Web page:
In October 2012, Brownell worked with community members to file a complaint with RSPO, detailing GVL’s environmental malpractice. In response, RSPO placed a stop work order on GVL, freezing any expansion of the palm oil plantation and preventing them from clearing more forest and harassing local communities further. Brownell’s action protected 513,500 acres—roughly 94% of the forest leased to GVL.

Meanwhile, in 2014, as an Ebola crisis killed thousands of Liberians, the government declared a state of emergency, restricting travel and public meetings in order to contain the outbreak. During the crisis, GVL signed four agreements with Sinoe County and neighboring communities to develop 33,000 acres into palm oil plantations. In exchange, GVL promised jobs and other community benefits. Each of the four agreements was signed by hundreds of people, indicating that GVL brought together large groups of people, an activity that had been explicitly banned because of the Ebola epidemic.

In May 2015, after GVL failed to deliver the promised jobs and community benefits, angry community members protested at the local GVL office, leading to violent clashes. In the aftermath, police ransacked homes and made arbitrary arrests. Fifteen community members were held in custody, and one of them died under mysterious circumstances. After a year of legal wrangling, Brownell, with the support of public defenders, was able to secure the release of the 14 jailed community members.

Brownell brought in international NGOs, watchdogs, and media to investigate GVL’s deforestation and lack of community consent in the process, and RSPO issued a new report that intensely criticized GVL and found that it was continuing to strong-arm community members.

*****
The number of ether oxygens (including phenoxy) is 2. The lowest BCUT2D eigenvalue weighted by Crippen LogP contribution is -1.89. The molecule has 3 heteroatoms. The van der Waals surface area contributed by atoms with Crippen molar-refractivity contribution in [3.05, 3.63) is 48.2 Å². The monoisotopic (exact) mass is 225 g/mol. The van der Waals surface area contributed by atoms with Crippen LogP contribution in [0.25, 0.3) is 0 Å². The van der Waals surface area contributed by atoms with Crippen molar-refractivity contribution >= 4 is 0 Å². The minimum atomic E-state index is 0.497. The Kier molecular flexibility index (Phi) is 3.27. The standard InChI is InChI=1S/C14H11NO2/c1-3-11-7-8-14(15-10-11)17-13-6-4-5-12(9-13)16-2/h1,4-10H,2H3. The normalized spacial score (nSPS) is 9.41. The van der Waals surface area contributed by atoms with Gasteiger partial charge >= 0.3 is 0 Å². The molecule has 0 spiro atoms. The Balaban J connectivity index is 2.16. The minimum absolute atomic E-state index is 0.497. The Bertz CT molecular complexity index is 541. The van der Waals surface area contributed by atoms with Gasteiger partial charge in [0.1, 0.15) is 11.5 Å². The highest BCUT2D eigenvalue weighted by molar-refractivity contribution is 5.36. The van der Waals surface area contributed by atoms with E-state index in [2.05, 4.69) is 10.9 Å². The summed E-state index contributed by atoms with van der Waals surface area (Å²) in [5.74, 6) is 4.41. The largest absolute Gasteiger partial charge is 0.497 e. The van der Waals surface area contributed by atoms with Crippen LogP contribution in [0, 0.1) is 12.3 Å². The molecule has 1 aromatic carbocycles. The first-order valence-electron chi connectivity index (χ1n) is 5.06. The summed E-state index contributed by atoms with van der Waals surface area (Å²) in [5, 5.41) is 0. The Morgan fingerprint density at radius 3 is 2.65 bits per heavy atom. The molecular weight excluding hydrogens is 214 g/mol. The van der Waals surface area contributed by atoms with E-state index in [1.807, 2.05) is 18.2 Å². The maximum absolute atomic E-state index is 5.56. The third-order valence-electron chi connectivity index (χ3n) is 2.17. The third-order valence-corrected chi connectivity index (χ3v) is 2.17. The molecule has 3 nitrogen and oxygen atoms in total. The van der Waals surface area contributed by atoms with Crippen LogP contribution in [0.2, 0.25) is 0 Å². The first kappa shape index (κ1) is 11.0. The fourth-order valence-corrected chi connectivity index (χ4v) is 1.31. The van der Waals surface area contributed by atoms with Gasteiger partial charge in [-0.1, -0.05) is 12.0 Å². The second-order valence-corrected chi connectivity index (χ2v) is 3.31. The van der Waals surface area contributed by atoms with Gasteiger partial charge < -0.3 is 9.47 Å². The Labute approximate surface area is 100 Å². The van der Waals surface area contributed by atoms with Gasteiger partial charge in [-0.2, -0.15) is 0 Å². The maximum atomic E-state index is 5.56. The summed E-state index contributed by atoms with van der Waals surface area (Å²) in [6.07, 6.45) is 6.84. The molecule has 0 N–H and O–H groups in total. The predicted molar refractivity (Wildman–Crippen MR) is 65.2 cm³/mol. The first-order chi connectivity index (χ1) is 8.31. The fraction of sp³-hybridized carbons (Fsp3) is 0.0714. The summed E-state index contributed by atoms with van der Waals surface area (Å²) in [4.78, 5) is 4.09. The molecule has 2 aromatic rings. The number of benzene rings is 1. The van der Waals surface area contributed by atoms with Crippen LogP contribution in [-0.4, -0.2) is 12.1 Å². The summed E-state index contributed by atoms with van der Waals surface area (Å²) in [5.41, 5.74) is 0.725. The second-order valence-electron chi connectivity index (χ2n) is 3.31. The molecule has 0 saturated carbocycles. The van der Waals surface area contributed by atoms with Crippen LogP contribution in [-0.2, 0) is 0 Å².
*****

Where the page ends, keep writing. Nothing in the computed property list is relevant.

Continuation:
In July 2018, RSPO dismissed GVL’s appeal against the stop work order, upholding Brownell’s complaint. His efforts prevented the clearing of 513,500 acres of land that sequesters carbon, shelters endangered species—including elephants, chimpanzees, pygmy hippopotamuses, and tree pangolins—and is part of the Upper Guinean biodiversity hotspot.

Victory has come at a price, as Brownell and his family were forced to flee Liberia—in dramatic fashion—and take temporary refuge in the United States. Threatened with his life and disparaged by the Sirleaf Johnson administration as an anti-development agitator and economic saboteur, he has been attacked at home because of his work. Brownell is currently a distinguished scholar and research associate professor in the School of Law at Northeastern University in Boston as well as a Visiting Human Rights Fellow at Yale Law School. He is still actively involved in environmental activism in Liberia and hopes to return to his native land.